A gentleman of our acquaintance said to me…Iowa Housewife…I thought you’d have stuff about how to clean your house and laundry on your blog.  Well, I can tell you, I don’t like to write about cleaning because I don’t like to do it – and I don’t think Myrna does either.  We do it because, simply, somebody has to, and a clean house is a pleasure to live in.  So, while kicking this around with my husband, we came up with a few simple “rules” that make life easier at our house.
Don’t make a mess
This is my husband’s housecleaning philosophy in a sentence – and I can tell you it sure makes life easier for me!  I recommend training your whole family in the philosophy – even if you think you’re not seeing progress, don’t give up.
Clean as you go
Myrna taught me this when we were still at home – it goes with don’t make a mess.  If you can’t avoid a mess, clean it up right away.  Wash up your dirty dishes as you cook or can, hang up your towels and clothes, have a basket or hamper for dirty laundry that everyone uses-we keep ours right in the closet.  Put away a project or toys before you get out the next one.  Wipe down the bathroom when you’re done with your shower.  Hang up jackets, have a place for shoes by the back door.  You get the idea.  Half your housecleaning is done and you won't be flustered by drop-in guests.
Take a hard look at tabletops, the tops of chests, and shelves – choose one larger decorative item for a table instead of lots of small ones.  I saw an article in a home magazine recently that showed how to decorate your coffee table – they had so much stuff on it that there wasn’t a place to put down a book or cup of coffee, much less a place to park your feet!  On the table between our favorite chairs, I only have a reading lamp and a couple of coasters – even my husband doesn’t mind dusting it.  Uncluttered is peaceful and actually more comfortable – folks don’t have to be so careful.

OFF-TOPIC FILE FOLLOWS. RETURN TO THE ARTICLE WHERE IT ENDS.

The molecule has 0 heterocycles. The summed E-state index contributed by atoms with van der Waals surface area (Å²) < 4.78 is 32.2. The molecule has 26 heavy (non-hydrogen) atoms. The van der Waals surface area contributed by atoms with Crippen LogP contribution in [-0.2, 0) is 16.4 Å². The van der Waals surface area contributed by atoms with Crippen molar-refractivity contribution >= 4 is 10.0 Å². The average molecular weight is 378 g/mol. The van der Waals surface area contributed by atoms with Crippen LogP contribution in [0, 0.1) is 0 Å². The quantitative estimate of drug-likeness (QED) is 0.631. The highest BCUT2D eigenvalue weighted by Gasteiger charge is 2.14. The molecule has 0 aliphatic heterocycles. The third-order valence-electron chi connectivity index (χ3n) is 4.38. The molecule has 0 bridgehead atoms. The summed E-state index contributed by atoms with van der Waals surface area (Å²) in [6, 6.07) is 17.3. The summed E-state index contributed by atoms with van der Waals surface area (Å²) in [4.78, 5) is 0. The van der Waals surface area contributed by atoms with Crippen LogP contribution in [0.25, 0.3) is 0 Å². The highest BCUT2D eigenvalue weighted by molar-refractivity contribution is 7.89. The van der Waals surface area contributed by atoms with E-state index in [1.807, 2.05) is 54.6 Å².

Along these lines, when you choose furniture, think about having to clean or dust it – simple lines are easier to clean.
Have good tools
I don't believe in having a lot of cleaning products, but I have learned that good tools make any job easier.  These folks haven't paid me to recommend their products - I have just found them to be good, workmanlike tools.  I have had better luck looking in hardware stores and lumberyards for better equipment than discount stores.  They have paid me back by giving me long, long use.
I like a good squeegee and window washing mop, like the ones from Ettore.  I have had mine for years - and they sell refill blades and mop heads, although I haven't needed them yet.  I also like a good quality broom like this one from Quickie - it's shorter and thicker than many brooms and is worth looking for.  I love my Bona mop - recently I convinced Myrna to buy one, and I think she likes it too.  I have extra mop heads so I can wash mine every week.   Some spray bottles, good rags (I like microfiber), a scrub brush and a good vacuum cleaner and you are set for almost anything.
Don’t have too many cleaning products